UBC Theses and Dissertations
Carbon mineralization in ultramafic mine tailings via CO₂ injection Wynands, Eric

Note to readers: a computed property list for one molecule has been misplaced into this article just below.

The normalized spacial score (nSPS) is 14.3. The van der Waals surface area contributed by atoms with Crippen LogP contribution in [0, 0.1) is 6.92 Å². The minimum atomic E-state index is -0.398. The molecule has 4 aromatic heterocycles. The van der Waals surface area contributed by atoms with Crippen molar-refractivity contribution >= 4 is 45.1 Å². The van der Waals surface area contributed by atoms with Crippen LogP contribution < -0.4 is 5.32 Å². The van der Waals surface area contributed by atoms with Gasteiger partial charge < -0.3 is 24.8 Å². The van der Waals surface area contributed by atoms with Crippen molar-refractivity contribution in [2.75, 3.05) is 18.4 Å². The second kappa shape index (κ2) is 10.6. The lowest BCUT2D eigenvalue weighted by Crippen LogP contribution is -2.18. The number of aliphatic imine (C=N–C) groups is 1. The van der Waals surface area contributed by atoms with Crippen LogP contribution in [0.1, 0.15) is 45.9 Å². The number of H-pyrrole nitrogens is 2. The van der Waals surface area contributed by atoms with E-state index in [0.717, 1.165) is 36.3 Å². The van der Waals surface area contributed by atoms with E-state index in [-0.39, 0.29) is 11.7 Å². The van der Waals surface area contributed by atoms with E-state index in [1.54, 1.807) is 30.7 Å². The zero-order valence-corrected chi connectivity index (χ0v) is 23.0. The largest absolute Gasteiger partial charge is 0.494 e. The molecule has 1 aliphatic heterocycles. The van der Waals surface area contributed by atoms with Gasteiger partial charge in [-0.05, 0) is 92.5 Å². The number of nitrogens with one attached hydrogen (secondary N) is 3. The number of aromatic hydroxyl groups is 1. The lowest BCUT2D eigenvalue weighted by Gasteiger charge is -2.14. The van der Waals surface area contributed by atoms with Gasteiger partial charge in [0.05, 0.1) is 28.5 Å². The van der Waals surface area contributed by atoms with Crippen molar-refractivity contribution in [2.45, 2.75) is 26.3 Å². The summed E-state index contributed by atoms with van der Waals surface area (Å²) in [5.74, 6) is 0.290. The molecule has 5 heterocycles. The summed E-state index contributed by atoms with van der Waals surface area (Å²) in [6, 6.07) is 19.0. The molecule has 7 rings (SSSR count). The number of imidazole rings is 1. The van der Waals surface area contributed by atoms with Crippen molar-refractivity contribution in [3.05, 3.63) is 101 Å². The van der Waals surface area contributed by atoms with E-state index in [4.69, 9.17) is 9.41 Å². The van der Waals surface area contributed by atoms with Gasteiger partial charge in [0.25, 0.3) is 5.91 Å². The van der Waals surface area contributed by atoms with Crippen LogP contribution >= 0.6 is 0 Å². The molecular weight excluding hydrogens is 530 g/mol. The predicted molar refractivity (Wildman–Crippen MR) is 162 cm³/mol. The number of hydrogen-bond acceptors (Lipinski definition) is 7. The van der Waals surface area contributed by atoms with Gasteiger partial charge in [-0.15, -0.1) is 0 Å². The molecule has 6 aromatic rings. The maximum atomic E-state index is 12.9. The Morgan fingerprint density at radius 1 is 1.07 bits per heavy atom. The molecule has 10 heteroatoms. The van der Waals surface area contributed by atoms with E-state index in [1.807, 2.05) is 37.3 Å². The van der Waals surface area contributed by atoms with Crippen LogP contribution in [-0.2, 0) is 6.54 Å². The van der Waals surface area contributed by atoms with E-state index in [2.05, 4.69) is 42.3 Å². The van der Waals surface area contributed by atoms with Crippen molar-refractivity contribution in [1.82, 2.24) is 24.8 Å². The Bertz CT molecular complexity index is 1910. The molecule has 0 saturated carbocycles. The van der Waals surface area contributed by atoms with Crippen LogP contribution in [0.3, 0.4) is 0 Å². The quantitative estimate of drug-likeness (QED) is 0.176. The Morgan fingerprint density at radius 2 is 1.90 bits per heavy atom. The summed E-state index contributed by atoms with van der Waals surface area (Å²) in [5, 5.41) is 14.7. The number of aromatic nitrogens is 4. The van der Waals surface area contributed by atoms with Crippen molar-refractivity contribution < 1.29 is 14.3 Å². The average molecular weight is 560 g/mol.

As CO₂ emissions continue to rise, the threat posed by anthropogenic climate change grows. To combat this crisis, technologies are needed to capture and store CO₂. Carbon mineralization is one approach, which reacts cations with CO₂ to form stable carbonate minerals. Ultramafic mine tailings are one cation feedstock that could be used to advance this strategy at scale. CO₂ injection into the porous medium is required to accelerate the mineralization rates. Ultramafic mine tailings vary widely in their reactivity to CO₂. One important mineral, brucite, reacts rapidly with CO₂. Thermogravimetric analysis was used to identify and quantify brucite abundances. The developed method improved brucite detection limits and could quantify brucite when phases, which interfere with identification by X-ray diffraction, are present. Centimetre-scale injection experiments were conducted on well-graded tailings grain size distributions on serpentinite (brucite-rich) and kimberlite (brucite-poor) samples. Well-graded grain size distributions enabled the permeability to inject into the porous medium. Reactive fine-grained brucite released most of its Mg, while lizardite leached a minority of its Mg in the brucite-poor samples. 0.1 to 1 wt.% CO₂ was sequestered into major hydromagnesite and minor nesquehonite. Metre-scale experiments in kimberlite tailings increased the scale and designed methods to achieve mine-scale injection. Compaction testing evaluated the relationship between the dry density and moisture content of the tailings. 6-metre-long pipe experiments replicated the reactivity of the centimetre scale. Scalable pad experiments injected CO₂ through a perforated pipe into a layer of mixed coarse and fine tailings. Plume development throughout the pad led to homogeneous reactivity. Heterogeneity and low abundances of sequestered carbon made confirming the gas-phase mass balance on the injected CO₂ using total inorganic carbon difficult. A similar magnitude of carbon was sequestered in PK, as observed at the centimetre-scale, varying from 0.1 to 0.2 wt.% CO₂. Carbon mineralization in mine tailings via CO₂ injection has been shown to be effective in accelerating passive sequestration rates. This observed reactivity equates to a minor reduction in mine emissions at carbon-intensive mines while being enough capacity to make low-carbon mines carbon neutral.
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